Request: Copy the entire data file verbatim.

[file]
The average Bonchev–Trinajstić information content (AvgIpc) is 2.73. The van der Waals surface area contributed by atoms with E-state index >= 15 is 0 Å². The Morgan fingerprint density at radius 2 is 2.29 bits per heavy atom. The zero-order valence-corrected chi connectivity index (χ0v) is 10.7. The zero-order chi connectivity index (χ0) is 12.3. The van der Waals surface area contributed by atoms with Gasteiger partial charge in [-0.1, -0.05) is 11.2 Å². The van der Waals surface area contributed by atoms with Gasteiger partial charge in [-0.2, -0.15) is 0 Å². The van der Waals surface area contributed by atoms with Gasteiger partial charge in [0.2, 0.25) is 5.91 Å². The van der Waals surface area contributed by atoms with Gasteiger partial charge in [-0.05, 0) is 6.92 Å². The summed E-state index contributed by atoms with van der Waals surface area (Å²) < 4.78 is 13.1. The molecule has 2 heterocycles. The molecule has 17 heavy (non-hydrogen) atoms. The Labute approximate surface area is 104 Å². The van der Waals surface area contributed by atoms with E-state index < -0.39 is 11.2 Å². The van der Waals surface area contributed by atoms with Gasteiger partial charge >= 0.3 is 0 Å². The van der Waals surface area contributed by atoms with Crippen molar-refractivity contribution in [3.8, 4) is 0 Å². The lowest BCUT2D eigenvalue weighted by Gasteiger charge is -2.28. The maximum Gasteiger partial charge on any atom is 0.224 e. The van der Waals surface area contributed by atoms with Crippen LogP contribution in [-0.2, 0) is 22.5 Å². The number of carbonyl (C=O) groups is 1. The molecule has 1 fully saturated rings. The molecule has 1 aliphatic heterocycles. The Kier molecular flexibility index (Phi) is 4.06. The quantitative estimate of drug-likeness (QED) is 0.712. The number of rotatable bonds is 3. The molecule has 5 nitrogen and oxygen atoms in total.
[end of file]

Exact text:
The average Bonchev–Trinajstić information content (AvgIpc) is 2.73. The van der Waals surface area contributed by atoms with E-state index >= 15 is 0 Å². The Morgan fingerprint density at radius 2 is 2.29 bits per heavy atom. The zero-order valence-corrected chi connectivity index (χ0v) is 10.7. The zero-order chi connectivity index (χ0) is 12.3. The van der Waals surface area contributed by atoms with Gasteiger partial charge in [-0.1, -0.05) is 11.2 Å². The van der Waals surface area contributed by atoms with Gasteiger partial charge in [-0.2, -0.15) is 0 Å². The van der Waals surface area contributed by atoms with Gasteiger partial charge in [0.2, 0.25) is 5.91 Å². The van der Waals surface area contributed by atoms with Gasteiger partial charge in [-0.05, 0) is 6.92 Å². The summed E-state index contributed by atoms with van der Waals surface area (Å²) < 4.78 is 13.1. The molecule has 2 heterocycles. The molecule has 17 heavy (non-hydrogen) atoms. The Labute approximate surface area is 104 Å². The van der Waals surface area contributed by atoms with E-state index < -0.39 is 11.2 Å². The van der Waals surface area contributed by atoms with Gasteiger partial charge >= 0.3 is 0 Å². The van der Waals surface area contributed by atoms with Crippen molar-refractivity contribution in [3.8, 4) is 0 Å². The lowest BCUT2D eigenvalue weighted by Gasteiger charge is -2.28. The maximum Gasteiger partial charge on any atom is 0.224 e. The van der Waals surface area contributed by atoms with Crippen LogP contribution in [-0.2, 0) is 22.5 Å². The number of carbonyl (C=O) groups is 1. The molecule has 1 fully saturated rings. The molecule has 1 aliphatic heterocycles. The Kier molecular flexibility index (Phi) is 4.06. The quantitative estimate of drug-likeness (QED) is 0.712. The number of rotatable bonds is 3. The molecule has 5 nitrogen and oxygen atoms in total.